Your history is important too

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One of the goals of the five-year California Consolidated Historic Preservation Plan is to increase the number of “diverse” historic sites. Only one percent of the state’s historic sites have been contrary to what I call the “thin-air” hypothesis of California history.
On Wednesday, I’m visiting in Sacramento with Jay Correia, who supervises the registration unit in the Office of Historic Preservation for California Parks and Recreation Department. After three years, our team is developing a multiple-property submission for the National Register of Historic Sites through our context statement entitled Invisible Pioneers: Blacks in San Francisco 1841 to 1960.
African-Americans in San Francisco and California in general have been extremely diligent about documenting and preserving their history. One of the first buildings constructed by blacks in the 1850s housed the Athenian Literary Society and the city’s first public library.
There are at least five organizations in San Francisco which are more than 150 years old, including three churches and two lodges.
In the course of our research, I had the chance to read every black-owned newspaper published in San Francisco from 1857 to 1985 page by page, and found such undiscovered artifacts as the appraisal for the estate of William Alexander Leidesdorff at the California State Archives; 100 sermons from Rev. J.B. Sanderson from 1857 in the Bancroft Collection at UC-Berkeley and the 1929 membership list of the San Francisco branch of the NAACP at the Moorland-Spingarn Research Center of Howard University.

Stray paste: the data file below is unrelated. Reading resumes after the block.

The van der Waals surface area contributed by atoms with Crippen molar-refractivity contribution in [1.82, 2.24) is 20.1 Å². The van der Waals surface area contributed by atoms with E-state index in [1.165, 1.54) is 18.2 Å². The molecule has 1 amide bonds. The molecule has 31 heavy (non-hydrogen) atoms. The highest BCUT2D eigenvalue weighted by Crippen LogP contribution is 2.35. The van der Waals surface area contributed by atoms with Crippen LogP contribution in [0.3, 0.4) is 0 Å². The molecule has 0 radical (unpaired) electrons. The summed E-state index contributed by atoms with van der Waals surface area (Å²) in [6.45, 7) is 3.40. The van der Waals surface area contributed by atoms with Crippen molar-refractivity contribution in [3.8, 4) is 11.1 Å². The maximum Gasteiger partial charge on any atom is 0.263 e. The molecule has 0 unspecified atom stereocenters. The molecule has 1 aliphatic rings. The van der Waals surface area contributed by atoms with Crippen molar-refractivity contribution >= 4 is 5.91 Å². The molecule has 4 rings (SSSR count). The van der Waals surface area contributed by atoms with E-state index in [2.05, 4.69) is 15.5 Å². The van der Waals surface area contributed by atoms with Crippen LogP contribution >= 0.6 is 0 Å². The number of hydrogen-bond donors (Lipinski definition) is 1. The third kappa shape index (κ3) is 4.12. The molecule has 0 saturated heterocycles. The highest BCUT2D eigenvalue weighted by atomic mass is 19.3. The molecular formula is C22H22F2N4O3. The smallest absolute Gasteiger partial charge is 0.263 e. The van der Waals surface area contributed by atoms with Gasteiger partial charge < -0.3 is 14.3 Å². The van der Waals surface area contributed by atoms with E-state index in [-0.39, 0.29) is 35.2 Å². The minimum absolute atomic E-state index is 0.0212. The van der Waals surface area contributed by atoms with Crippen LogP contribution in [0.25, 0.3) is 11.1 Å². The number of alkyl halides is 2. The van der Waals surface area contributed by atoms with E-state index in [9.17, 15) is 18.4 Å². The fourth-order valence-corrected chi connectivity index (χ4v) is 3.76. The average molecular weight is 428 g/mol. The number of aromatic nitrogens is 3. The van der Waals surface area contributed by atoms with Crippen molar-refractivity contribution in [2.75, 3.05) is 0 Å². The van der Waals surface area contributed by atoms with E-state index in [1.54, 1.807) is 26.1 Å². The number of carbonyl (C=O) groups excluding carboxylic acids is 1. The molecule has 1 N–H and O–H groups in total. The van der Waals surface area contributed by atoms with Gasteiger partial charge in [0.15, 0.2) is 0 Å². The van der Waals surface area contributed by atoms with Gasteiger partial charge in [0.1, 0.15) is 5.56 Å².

It is most striking that the primary sources are most often held by people not normally seen as historians — family members, fellow church goers, just folks who don’t like to throw anything away.
During the last three years, our Preserving California Black History Conference has sought to connect those history lovers with the preservation and archival resources who can shape the proper documentation of what is a richly, exciting, yet overlooked heritage.
A hotbed of historic properties and significant events is the Bayview/Hunters Point area of San Francisco, where we held the third Preserving California Black History conference in September and October.
One of the suggestions of Yolette Merritt, a commissioner with the Santa Clara County Historic Preservation Commission, was that the neighborhood needed its own history day.
On Saturday, Feb. 27, 2010, the last weekend of Black History Month, the legendary Sam Jordan’s is hosting Bayview Family History Day as part of its 51st anniversary.
Jordan, known as “Singing Sam” from his days as a light heavyweight boxer who sang the National Anthem before his fights, opened the bar and restaurant in 1959. He was one of the longshoremen who moved to the area and used the middle class union wages to go into business for himself. Jordan is representative of thousands of African-Americans who built communities in the Bay Area.
Like his children who still run the bar, many families have loads of pictures, church programs, obituaries and artifacts which are part of the fabric of the neighborhood’s history.
We’ll have historians and graduate students around to look at materials, scan for preservation and make suggestions for preservation. It all starts at 2 p.m. on Saturday at 4004 Third Street.


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